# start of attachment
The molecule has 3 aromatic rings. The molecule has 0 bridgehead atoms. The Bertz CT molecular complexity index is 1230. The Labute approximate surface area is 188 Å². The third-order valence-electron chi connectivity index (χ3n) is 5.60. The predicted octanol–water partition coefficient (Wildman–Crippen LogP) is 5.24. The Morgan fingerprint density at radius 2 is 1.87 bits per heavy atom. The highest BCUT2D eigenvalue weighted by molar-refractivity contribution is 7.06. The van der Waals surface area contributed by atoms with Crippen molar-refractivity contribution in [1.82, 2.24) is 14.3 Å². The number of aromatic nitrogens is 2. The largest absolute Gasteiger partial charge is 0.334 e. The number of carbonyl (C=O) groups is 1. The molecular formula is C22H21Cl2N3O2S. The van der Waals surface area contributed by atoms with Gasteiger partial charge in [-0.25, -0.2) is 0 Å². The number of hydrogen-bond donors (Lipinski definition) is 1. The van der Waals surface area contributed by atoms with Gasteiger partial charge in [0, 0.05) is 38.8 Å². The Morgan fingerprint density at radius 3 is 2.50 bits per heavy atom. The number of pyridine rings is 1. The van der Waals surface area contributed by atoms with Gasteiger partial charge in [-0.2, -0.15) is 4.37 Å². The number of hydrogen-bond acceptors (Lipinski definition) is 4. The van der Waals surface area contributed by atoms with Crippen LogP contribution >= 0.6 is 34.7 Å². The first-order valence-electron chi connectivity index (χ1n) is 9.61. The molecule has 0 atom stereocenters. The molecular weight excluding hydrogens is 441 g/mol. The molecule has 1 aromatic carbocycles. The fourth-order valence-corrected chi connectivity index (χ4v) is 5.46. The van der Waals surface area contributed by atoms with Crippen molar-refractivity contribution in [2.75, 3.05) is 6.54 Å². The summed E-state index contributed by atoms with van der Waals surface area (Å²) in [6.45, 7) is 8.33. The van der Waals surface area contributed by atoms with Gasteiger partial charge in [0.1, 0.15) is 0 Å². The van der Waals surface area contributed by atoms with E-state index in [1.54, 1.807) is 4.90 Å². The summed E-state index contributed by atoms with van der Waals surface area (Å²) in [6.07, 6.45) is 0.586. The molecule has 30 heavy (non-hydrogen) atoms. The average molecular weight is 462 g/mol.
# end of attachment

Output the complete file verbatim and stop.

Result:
The molecule has 3 aromatic rings. The molecule has 0 bridgehead atoms. The Bertz CT molecular complexity index is 1230. The Labute approximate surface area is 188 Å². The third-order valence-electron chi connectivity index (χ3n) is 5.60. The predicted octanol–water partition coefficient (Wildman–Crippen LogP) is 5.24. The Morgan fingerprint density at radius 2 is 1.87 bits per heavy atom. The highest BCUT2D eigenvalue weighted by molar-refractivity contribution is 7.06. The van der Waals surface area contributed by atoms with Crippen molar-refractivity contribution in [1.82, 2.24) is 14.3 Å². The number of aromatic nitrogens is 2. The largest absolute Gasteiger partial charge is 0.334 e. The number of carbonyl (C=O) groups is 1. The molecular formula is C22H21Cl2N3O2S. The van der Waals surface area contributed by atoms with Gasteiger partial charge in [-0.25, -0.2) is 0 Å². The number of hydrogen-bond donors (Lipinski definition) is 1. The van der Waals surface area contributed by atoms with Gasteiger partial charge in [0, 0.05) is 38.8 Å². The Morgan fingerprint density at radius 3 is 2.50 bits per heavy atom. The number of pyridine rings is 1. The van der Waals surface area contributed by atoms with Gasteiger partial charge in [-0.2, -0.15) is 4.37 Å². The number of hydrogen-bond acceptors (Lipinski definition) is 4. The van der Waals surface area contributed by atoms with Crippen LogP contribution >= 0.6 is 34.7 Å². The first-order valence-electron chi connectivity index (χ1n) is 9.61. The molecule has 0 atom stereocenters. The molecular weight excluding hydrogens is 441 g/mol. The molecule has 1 aromatic carbocycles. The fourth-order valence-corrected chi connectivity index (χ4v) is 5.46. The van der Waals surface area contributed by atoms with Crippen molar-refractivity contribution in [2.75, 3.05) is 6.54 Å². The summed E-state index contributed by atoms with van der Waals surface area (Å²) in [6.45, 7) is 8.33. The van der Waals surface area contributed by atoms with Gasteiger partial charge in [0.1, 0.15) is 0 Å². The van der Waals surface area contributed by atoms with E-state index in [1.54, 1.807) is 4.90 Å². The summed E-state index contributed by atoms with van der Waals surface area (Å²) in [6.07, 6.45) is 0.586. The molecule has 30 heavy (non-hydrogen) atoms. The average molecular weight is 462 g/mol.